One other thing I just started thinking about when looking at the cameras construction was lens selection. I noticed that the front standard has only one screw on each side for securing it as well as rise/fall and tilt, which got me thinking about lens weight. On top of that the camera itself is quite light. I tend to use a fairly heavy lens (Dallmeyer Pentac 8") as one of my go to lenses for portraits, and plan on using other brass lenses, which are definitely not known for being light. I wonder if the camera will have any issues with stability when using such heavy lenses.
    I would worry about the plywood delaminating, as well as warping.

  7. #7

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    Re: Intrepid 8x10 experiences?

    Long focal length, heavy lenses may need some adjustment of the tripod center to balance the camera, but that can be an issue with any folding baseboard camera design like this.

    I will worry about warping or delamination of the plywood when it happens - assuming I am still around to use the camera!

  8. #8

    Re: Intrepid 8x10 experiences?

    Couple of comments on this topic.

    It is my understanding that Intrepid camera is going to metal GG support on the camera back on their next 8x10 production run fairly soon. They claim that the bungie cord works, but they are being responsive to a propensity of camera users that are asking for the inclusion of the spring. I am good with that move. There are unsubstantiated rumors that Intrepid could be going to a dual front standard clamp system - one for rise/fall and one for tilt. I think that could be wishful thinking. The fact is that the camera company is thin in the personal department and as a result informational and/or promotional details are thin if at all. They have their heart in the right place so I do not place fault on them in this regard.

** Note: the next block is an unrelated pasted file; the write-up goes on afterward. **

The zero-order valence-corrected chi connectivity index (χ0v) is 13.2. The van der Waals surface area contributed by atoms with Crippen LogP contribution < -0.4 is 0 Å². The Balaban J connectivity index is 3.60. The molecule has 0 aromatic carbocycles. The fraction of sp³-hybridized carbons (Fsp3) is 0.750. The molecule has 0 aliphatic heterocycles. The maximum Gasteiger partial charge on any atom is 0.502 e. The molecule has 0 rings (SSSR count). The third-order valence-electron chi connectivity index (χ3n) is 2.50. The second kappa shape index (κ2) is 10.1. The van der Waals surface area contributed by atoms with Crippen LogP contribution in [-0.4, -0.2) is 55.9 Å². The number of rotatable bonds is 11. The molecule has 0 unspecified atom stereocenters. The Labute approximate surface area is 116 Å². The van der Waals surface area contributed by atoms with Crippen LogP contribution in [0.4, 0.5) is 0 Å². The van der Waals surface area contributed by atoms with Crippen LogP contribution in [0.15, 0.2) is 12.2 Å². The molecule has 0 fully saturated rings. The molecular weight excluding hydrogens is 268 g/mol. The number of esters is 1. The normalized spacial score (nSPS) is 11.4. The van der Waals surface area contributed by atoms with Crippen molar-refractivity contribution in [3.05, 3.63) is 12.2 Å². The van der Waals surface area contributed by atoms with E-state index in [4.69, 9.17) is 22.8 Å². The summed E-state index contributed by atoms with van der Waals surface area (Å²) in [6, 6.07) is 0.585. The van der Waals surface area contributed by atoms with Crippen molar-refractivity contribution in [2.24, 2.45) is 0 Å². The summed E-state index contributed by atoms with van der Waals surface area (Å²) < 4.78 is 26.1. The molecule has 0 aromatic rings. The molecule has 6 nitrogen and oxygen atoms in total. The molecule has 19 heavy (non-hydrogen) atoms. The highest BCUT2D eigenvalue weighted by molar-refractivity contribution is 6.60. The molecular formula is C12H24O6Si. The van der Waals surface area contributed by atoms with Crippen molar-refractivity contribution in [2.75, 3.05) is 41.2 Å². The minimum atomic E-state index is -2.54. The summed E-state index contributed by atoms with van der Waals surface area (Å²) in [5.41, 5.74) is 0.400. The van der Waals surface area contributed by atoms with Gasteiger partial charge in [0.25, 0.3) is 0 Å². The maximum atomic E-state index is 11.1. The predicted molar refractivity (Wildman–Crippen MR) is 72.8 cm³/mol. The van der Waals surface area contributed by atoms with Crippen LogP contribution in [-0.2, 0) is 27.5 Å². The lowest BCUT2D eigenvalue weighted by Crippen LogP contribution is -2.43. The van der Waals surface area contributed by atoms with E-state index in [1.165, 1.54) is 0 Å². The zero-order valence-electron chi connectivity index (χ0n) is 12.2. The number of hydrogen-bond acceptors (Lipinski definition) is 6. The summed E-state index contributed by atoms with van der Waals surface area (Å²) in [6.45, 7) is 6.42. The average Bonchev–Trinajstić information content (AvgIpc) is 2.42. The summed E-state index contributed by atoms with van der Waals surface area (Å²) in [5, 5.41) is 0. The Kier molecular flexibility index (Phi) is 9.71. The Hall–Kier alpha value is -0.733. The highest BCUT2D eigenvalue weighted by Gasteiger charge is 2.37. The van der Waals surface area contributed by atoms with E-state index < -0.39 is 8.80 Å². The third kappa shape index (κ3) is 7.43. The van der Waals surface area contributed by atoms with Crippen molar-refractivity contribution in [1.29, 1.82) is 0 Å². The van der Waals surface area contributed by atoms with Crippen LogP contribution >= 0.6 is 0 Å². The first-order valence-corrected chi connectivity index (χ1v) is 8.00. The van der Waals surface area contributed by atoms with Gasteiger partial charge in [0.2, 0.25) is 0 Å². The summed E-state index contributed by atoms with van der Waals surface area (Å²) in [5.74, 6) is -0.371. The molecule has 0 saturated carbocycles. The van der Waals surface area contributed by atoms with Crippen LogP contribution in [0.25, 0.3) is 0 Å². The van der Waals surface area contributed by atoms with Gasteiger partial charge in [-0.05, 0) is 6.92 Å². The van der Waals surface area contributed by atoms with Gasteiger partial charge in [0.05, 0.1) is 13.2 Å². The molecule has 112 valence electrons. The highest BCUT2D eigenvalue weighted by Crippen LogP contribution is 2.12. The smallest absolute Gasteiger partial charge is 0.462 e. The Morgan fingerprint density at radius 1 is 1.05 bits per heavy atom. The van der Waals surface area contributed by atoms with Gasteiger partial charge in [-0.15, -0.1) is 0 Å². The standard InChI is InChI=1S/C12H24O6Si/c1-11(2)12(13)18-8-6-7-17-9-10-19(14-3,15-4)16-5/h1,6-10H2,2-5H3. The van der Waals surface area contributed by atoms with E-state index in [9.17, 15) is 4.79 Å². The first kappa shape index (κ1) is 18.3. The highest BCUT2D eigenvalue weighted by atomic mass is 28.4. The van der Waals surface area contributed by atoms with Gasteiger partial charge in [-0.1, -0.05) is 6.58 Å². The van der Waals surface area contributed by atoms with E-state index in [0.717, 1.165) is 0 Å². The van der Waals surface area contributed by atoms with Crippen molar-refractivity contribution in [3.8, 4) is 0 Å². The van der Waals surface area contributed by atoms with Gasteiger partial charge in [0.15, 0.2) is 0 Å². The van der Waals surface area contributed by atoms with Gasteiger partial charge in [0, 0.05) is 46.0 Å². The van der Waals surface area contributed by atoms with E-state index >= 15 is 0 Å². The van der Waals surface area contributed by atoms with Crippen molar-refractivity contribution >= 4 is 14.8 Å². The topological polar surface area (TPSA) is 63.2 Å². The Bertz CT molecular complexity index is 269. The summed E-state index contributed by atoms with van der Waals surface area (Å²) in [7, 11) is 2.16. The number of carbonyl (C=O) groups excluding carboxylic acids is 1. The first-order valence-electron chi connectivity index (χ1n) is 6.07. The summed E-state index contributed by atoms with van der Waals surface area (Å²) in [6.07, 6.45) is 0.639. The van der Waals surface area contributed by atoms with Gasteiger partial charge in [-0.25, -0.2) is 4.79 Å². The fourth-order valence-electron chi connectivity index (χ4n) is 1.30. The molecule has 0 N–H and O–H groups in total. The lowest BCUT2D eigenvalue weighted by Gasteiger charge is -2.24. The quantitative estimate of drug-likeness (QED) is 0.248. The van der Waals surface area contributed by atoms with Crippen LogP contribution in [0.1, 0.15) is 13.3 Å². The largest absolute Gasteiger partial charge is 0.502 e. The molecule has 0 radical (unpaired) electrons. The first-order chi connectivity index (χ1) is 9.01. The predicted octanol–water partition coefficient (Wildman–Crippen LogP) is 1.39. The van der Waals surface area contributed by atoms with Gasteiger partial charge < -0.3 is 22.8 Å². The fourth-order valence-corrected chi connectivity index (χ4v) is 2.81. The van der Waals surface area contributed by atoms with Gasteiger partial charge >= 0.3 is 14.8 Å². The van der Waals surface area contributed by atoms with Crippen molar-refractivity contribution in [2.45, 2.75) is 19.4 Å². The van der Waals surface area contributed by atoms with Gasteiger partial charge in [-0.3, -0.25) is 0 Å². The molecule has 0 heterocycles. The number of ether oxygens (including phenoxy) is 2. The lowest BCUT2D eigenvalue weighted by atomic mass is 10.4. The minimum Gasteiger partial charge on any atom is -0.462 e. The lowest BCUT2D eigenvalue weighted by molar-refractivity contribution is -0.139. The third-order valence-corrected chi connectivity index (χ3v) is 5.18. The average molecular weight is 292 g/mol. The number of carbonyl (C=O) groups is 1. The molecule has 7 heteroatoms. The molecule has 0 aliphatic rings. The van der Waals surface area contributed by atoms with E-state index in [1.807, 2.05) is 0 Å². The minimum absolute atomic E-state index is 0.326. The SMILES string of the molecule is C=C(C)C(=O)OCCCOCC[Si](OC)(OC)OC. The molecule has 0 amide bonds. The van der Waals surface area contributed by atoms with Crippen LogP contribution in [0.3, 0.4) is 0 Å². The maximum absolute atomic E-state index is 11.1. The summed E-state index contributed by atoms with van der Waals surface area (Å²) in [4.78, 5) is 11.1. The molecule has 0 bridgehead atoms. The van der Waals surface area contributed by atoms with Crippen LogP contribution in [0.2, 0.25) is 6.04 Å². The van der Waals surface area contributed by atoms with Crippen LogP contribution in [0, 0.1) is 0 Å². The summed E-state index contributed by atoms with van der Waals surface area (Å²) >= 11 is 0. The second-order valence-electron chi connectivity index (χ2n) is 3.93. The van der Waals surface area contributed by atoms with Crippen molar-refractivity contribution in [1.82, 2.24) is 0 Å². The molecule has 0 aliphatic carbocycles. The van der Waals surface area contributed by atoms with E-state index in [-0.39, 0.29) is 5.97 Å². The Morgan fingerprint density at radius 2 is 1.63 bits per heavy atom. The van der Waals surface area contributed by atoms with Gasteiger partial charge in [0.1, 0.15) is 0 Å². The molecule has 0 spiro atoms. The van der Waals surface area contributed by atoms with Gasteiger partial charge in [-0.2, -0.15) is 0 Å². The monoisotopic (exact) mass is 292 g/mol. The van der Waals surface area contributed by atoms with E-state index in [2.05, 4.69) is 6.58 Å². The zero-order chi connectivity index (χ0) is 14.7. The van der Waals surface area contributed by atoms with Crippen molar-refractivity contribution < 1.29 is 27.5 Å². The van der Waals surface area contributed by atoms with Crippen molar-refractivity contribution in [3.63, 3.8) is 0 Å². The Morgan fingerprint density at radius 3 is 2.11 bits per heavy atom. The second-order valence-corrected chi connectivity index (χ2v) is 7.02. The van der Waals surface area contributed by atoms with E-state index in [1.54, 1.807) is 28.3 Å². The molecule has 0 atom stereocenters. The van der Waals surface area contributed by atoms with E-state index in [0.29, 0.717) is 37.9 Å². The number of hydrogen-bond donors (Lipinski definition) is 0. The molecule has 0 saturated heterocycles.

I question the sanity of any photographer that would attempt to use a lens on this camera equal to or greater than the weight of the camera and attempt to call this a problem. Come on man, the attributes of the camera is light weight and light weight is not structurally capable of handling such photographic objectives. If that is your gig, unfortunately this camera is not going to deliver the goods. And you do not have to be educated as an engineer to arrive at this conclusion.

  9. #9

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    Re: Intrepid 8x10 experiences?

    Regarding the plywood: they're using high ply-count Baltic Birch plywood. If you've bought plywood in the US from anything that wasn't a specialty/high-end hardwoods dealer catering to the art furniture market, you probably haven't ever handled anything like it. American plywoods are generally low-ply count and made from softwood. Those two factors, but especially the low ply count and the fact that we rush them out of the plant still damp and ship them to the big box store in the rain are what accounts for the bad impression of plywood. The hardwood used in the fancy plywood and the high ply count give it very good properties (especially compared to "normal" plywood). In my experience with it, it's LESS likely to warp or move with seasonal humidity changes than solid hardwoods and I've never heard of it delaminating other than when submerged in water for an extended period of time (days).

    The camera has some things to worry about but the plywood isn't one of them.

  10. #10

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    Re: Intrepid 8x10 experiences?

    Solid wood is just as likely to warp as the plywood that Intrepid is using to build their cameras. I have an original kickstarter 4x5 Intrepid and it has been heavily used all year round, Spring, Summer, Fall and Winter, and the wood it is made of doesn't seem to mind it at all. Neither are my "bungee cords" losing any of their strength.

    If you are looking for a studio camera then the Intrepid may not be the right camera for you. If you are looking for an ultra-light backpacking camera then the Intrepid might work.
    The Viewfinder is the Soul of the Camera

    If you don't believe it, look into an 8x10 viewfinder!

    Dan